The Canadian Privacy Law Blog: Developments in privacy law and writings of a Canadian privacy lawyer, containing information related to the Personal Information Protection and Electronic Documents Act (aka PIPEDA) and other Canadian and international laws.
The author of this blog, David T.S. Fraser, is a Canadian privacy lawyer who practices with the firm of McInnes Cooper. He is the author of the Physicians' Privacy Manual. He has a national and international practice advising corporations and individuals on matters related to Canadian privacy laws.
For full contact information and a brief bio, please see David's profile.
The views expressed herein are solely the author's and should not be attributed to his employer or clients. Any postings on legal issues are provided as a public service, and do not constitute solicitation or provision of legal advice. The author makes no claims, promises or guarantees about the accuracy, completeness, or adequacy of the information contained herein or linked to. Nothing herein should be used as a substitute for the advice of competent counsel.
This web site is presented for informational purposes only. These materials do not constitute legal advice and do not create a solicitor-client relationship between you and David T.S. Fraser. If you are seeking specific advice related to Canadian privacy law or PIPEDA, contact the author, David T.S. Fraser.
Thursday, November 15, 2007
After an investigation into a stolen laptop from Alberta Capital Health, Frank Work has expressed some exasperation about how personal information is being protected:
The Edmonton Journal
Thursday, November 15, 2007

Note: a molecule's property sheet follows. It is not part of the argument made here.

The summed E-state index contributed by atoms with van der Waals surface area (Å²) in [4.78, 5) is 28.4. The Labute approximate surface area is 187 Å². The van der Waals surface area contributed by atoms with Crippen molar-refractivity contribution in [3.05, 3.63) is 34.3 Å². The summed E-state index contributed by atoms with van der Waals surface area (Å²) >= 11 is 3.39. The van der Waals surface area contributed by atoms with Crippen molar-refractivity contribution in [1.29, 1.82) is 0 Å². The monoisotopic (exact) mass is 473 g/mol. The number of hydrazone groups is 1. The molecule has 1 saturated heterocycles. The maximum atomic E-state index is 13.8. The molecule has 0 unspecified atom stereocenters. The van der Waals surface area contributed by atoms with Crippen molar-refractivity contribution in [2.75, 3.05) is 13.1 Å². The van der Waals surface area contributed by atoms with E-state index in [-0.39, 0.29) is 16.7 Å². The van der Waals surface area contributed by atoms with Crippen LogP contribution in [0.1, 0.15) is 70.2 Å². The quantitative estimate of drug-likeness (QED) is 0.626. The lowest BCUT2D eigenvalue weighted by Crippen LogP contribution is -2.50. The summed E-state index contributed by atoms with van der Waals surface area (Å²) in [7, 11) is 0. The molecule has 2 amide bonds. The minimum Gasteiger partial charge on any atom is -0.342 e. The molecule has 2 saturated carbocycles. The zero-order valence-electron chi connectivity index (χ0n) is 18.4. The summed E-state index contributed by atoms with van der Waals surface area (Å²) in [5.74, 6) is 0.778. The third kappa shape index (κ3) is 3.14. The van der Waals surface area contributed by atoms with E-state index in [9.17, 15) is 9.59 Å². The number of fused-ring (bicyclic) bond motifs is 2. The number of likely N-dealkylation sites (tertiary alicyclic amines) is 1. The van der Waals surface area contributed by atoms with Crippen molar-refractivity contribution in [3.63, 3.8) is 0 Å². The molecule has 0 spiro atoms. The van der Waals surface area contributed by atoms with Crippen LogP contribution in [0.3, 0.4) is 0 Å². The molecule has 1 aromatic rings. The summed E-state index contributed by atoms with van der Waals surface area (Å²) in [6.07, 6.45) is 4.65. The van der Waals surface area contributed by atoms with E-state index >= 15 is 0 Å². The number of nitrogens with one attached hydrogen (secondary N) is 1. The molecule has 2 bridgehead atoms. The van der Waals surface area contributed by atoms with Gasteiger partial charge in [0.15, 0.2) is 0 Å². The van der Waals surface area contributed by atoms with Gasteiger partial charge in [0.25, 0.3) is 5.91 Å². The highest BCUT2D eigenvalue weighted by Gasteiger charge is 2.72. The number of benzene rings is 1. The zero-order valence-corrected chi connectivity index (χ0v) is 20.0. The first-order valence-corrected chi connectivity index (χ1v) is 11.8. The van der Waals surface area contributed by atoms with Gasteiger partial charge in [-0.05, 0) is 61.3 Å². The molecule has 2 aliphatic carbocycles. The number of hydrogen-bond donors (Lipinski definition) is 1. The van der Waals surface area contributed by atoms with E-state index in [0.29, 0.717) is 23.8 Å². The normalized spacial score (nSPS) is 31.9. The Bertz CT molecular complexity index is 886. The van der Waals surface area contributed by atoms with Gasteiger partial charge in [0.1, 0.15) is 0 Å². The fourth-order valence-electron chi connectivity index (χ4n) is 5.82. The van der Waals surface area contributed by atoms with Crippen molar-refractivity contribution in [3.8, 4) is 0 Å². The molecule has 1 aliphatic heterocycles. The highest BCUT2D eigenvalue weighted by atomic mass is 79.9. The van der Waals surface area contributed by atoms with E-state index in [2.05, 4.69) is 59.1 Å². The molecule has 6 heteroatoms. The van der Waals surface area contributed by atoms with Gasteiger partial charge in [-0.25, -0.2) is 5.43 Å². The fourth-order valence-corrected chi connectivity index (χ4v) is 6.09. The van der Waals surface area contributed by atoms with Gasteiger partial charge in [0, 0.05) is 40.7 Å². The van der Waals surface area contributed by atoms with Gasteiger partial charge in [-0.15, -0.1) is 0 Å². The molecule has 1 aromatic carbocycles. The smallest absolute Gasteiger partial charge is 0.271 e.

Crafting sophisticated privacy legislation has never been more important, as lawmakers struggle to keep up with technological advances. And yet all the statutes in the world are no excuse for common sense.
"It's just nuts that we're not looking after this stuff better," exclaimed an exasperated Frank Work on Tuesday. Work, Alberta's information and privacy commissioner, had just released a report investigating the May theft of four laptop computers at a Capital Health office.
The study concluded that Capital Health had contravened the Health Information Act by not taking adequate security precautions. This was in spite of two previous warnings about the need for encryption programs. Capital Health has promised that it will have encryption for laptops installed by January and will soon provide the commissioner with a detailed implementation plan for other changes. Let's hope so.
Not that Capital Heath is alone. Work also announced another investigation into the theft of a memory stick storing personal details of 560 students attending Edmonton Catholic Schools. An employee of the board's school bus company kept the stick in her purse. The school board now insists bus carriers' memory sticks must be encrypted.
The hope is that other organizations are paying attention. Breaches in consumer information security have made all of us think twice when ordering online or even at the local cash register.
To be fair, a lot of bright people are working on this and lessons have been learned. Still, coming to terms with the storehouse of private information most of us carry around daily in various devices is everyone's business. As technology moves forward, we must remember that privacy is too precious to be taken lightly. That begins at home, at work and at school.
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